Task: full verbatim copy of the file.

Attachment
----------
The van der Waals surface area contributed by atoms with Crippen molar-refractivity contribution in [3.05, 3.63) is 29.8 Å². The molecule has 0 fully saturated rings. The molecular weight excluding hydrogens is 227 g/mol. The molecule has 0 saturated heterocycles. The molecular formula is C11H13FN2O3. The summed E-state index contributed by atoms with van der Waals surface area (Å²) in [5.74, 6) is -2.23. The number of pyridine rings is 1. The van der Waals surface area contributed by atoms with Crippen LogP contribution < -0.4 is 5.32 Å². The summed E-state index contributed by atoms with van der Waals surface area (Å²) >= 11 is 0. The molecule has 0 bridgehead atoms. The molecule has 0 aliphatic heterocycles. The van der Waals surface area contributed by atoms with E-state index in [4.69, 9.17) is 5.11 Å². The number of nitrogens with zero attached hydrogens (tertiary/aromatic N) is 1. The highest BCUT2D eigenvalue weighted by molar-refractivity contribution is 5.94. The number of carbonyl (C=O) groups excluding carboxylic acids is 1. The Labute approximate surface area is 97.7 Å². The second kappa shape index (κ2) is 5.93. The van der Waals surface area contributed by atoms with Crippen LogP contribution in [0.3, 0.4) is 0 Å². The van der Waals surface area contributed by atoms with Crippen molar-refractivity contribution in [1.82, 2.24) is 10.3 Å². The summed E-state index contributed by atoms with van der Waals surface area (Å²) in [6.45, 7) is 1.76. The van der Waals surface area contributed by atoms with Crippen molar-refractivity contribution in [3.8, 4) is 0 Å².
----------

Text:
The van der Waals surface area contributed by atoms with Crippen molar-refractivity contribution in [3.05, 3.63) is 29.8 Å². The molecule has 0 fully saturated rings. The molecular weight excluding hydrogens is 227 g/mol. The molecule has 0 saturated heterocycles. The molecular formula is C11H13FN2O3. The summed E-state index contributed by atoms with van der Waals surface area (Å²) in [5.74, 6) is -2.23. The number of pyridine rings is 1. The van der Waals surface area contributed by atoms with Crippen LogP contribution < -0.4 is 5.32 Å². The summed E-state index contributed by atoms with van der Waals surface area (Å²) >= 11 is 0. The molecule has 0 bridgehead atoms. The molecule has 0 aliphatic heterocycles. The van der Waals surface area contributed by atoms with E-state index in [4.69, 9.17) is 5.11 Å². The number of nitrogens with zero attached hydrogens (tertiary/aromatic N) is 1. The highest BCUT2D eigenvalue weighted by molar-refractivity contribution is 5.94. The number of carbonyl (C=O) groups excluding carboxylic acids is 1. The Labute approximate surface area is 97.7 Å². The second kappa shape index (κ2) is 5.93. The van der Waals surface area contributed by atoms with Crippen LogP contribution in [0.3, 0.4) is 0 Å². The van der Waals surface area contributed by atoms with Crippen molar-refractivity contribution in [1.82, 2.24) is 10.3 Å². The summed E-state index contributed by atoms with van der Waals surface area (Å²) in [6.45, 7) is 1.76. The van der Waals surface area contributed by atoms with Crippen molar-refractivity contribution in [3.8, 4) is 0 Å².